So, over the past few weeks I’ve been thinking again about ways in which one could, without access (yet) to gigabytes of needed data, develop approximations of the windstorm damage events likely to be suffered by policyholders.  And I’ve been thinking about ways in which one could parameterize those individual damages as a function of the level of precautions taken by policyholders to avoid damage.

What I’m going to present here is a model of storm damage that attempts to strike a reasonable balance of simplicity and fidelity. I’m afraid there’s a good bit of math involved, but I’m going to do my best here to clarify the underlying ideas and prevent your eyes from glazing over.  So, if you’ll stick with me, I’ll do my best to explain.  The reward is that, at the end of the day, we’re going to have a model that in some ways is better than what the professionals use.  It not only explains what is currently going on but can make predictions about the effect of legal change.

Let’s begin with two concepts: (1) “claim prevalence” and (2) “mean scaled claim size.”  By “claim prevalence,” which I’m going to signify with the Greek letter $\nu$ (nu), I mean the likelihood that, in any given year, a policyholder will file a claim based on an insured event. Thus, if in a given year 10,000 of TWIA’s 250,000 policyholders file a storm damage claim, that year’s prevalence is 0.04.  “Mean scaled claim size,” which I’m going to signify with the Greek letter $\zeta$ (zeta), is a little more complicated. It refers to the mean of the size of claims filed during a year divided by the value of the property insured for all properties on which claims are filed during a year.  To take a simple example, if TWIA were to insure 10 houses and, in a particular year, and 2 of them filed claims ($\nu =0.2$) for $50,000 and for$280,000, and the insured values of the property were $150,000 and$600,000 respectively, the mean scaled claim size $\zeta$ would be 0.4.  That’s because: $0.4=\frac{50}{2\ 150000}+\frac{280000}{2\ 600000}$.

Notice, by the way, that $\zeta \times \nu$ is equal to aggregate claims in a year as a fraction of total insured value.  Thus, if $\zeta \times \nu = 0.005$ and the total insured value is, say, $71 billion, one would expect$355 million in claims in a year. I’ll abbreviate this ratio of aggregate claims in a year to total insured value as $\psi$ (psi).  In this example, then,  $\psi=0.005$.[1]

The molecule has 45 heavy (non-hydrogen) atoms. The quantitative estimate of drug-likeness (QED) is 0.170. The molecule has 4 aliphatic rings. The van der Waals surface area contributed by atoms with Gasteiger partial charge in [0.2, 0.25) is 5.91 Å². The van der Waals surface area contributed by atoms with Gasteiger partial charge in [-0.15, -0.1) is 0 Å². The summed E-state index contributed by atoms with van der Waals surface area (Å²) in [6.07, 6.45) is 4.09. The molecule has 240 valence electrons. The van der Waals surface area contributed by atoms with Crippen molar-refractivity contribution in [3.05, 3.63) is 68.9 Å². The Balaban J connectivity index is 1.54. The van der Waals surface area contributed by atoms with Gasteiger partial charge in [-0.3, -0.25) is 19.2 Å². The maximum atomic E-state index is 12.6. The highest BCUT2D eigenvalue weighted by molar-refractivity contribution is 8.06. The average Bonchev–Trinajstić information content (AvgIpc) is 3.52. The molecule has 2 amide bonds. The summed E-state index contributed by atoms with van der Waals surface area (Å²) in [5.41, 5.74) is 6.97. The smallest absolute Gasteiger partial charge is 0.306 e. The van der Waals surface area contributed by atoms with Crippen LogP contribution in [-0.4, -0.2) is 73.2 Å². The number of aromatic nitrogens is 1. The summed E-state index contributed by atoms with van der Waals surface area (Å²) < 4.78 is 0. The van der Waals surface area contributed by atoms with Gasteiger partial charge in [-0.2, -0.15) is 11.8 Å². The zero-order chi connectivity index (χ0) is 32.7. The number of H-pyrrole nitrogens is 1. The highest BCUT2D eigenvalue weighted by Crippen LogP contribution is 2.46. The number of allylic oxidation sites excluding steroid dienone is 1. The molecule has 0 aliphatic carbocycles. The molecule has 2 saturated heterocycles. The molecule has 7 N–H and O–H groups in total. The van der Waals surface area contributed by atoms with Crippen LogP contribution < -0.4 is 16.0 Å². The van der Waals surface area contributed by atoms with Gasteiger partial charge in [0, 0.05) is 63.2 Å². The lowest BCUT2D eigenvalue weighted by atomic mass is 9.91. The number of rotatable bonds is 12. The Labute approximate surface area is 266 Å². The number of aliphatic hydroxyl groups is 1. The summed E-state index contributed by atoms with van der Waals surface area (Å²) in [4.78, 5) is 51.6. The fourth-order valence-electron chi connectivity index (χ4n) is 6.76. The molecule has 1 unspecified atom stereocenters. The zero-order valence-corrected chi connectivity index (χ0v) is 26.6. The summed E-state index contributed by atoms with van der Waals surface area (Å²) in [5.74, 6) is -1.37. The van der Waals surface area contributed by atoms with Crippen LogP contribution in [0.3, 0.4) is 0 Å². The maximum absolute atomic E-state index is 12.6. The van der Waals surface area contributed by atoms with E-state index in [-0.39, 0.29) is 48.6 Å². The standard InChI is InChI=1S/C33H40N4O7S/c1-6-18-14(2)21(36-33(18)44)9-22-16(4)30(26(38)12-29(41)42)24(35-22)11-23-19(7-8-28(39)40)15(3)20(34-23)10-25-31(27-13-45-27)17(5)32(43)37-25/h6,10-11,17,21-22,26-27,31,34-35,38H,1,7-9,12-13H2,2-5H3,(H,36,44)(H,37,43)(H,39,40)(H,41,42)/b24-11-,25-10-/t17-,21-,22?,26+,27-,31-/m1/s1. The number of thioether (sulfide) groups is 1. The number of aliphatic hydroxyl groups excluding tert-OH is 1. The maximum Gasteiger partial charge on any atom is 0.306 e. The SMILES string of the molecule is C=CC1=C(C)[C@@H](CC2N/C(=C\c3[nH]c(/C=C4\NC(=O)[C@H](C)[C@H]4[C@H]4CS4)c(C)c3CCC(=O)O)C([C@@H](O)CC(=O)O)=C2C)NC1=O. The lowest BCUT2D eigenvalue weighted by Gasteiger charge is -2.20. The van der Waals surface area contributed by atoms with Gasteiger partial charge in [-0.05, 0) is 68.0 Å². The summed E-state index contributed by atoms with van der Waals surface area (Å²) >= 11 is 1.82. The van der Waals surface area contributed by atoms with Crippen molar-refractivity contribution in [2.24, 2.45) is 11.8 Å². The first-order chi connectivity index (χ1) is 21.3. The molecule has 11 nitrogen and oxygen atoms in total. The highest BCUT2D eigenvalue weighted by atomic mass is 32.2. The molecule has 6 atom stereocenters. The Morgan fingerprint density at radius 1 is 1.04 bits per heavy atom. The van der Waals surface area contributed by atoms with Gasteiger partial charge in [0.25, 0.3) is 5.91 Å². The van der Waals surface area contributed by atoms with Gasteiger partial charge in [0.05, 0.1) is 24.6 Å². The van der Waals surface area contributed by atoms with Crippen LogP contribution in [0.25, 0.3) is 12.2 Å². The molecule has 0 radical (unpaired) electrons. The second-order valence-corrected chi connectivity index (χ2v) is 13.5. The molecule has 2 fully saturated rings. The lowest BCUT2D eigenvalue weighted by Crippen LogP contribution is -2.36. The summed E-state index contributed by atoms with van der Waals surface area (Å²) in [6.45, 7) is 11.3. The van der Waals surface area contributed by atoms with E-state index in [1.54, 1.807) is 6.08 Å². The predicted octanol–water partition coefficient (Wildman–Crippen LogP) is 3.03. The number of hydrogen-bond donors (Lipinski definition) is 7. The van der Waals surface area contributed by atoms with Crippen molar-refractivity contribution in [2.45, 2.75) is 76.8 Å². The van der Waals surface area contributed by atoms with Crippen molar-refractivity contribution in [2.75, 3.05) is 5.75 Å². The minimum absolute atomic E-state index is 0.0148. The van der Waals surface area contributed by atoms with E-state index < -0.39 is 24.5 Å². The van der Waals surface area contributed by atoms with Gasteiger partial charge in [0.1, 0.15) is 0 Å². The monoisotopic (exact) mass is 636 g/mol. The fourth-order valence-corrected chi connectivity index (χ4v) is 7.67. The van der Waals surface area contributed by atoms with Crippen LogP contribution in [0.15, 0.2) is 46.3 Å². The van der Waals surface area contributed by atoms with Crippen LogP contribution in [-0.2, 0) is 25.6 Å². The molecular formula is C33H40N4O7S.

The central idea underlying my model is that claim prevalence and mean scaled claim size are positively correlated. That’s because both are likely to correlate positively with the destructive power of the storms that occurred during that year.  The correlation won’t be perfect.  A tornado, for example, may cause very high mean scaled claim sizes (total destruction of the homes it hits) but have a narrow path and hit just a few insured properties.  And a low grade tropical storm may cause modest levels of wind damage among a large number of insureds.  Still, most of the time, I suspect, bigger stoms not only cause more claims, but they increase the size of the scaled mean claim size.

copula distribution provides a relatively simple way of blending correlated random variables together.  There are lots of explanations: Wikipedia, a nice paper on the Social Science Research Network, and the Mathematica documentation on the function that creates copula distributions.   There are lots of ways of doing this blending, each with a different name.  I’m going to stick with a simple copula, however, the so-called “Binormal Copula” (a/k/a the “Gaussian Copula.”) with a correlation coefficient of 0.5.[2]

To simulate the underlying distributions, I’m going to use a two-parameter beta distribution for both claim prevalence mean scaled claim size. My experimentation suggests that, although there are probably many alternatives, both these distributions perform well in predicting the limited data available to me on these variables. They also benefit from modest analytic tractability. For people trying to recreate the math here, the distribution function of the beta distribution is $I_x\left(\left(\frac{1}{\kappa ^2}-1\right) \mu ,\frac{\left(\kappa ^2-1\right) (\mu -1)}{\kappa ^2}\right)$, where $\mu$ is the mean of the distribution and $\kappa$ is the fraction (0,1) of the maximum standard deviation of the distribution possible given the value of   $\mu$. What I have found works well is to set $\mu _{\nu }=0.0244$, $\kappa _{\nu }=0.274$ for the claim prevalence distribution and $\mu _{\zeta }=0.097$, $\kappa _{\zeta }=0.229$ for the mean scaled claim size distribution. This means that policyholders will file a claim about every 41 years and that the value of claims for the year will, on average, be 9.7% of the insured value of the property.[3]

We can visualize this distribution in a couple of ways.  The first is to show a probability density function of the distribution but to scale the probability logarithmically.  This is shown below.

PDF of sample copula distribution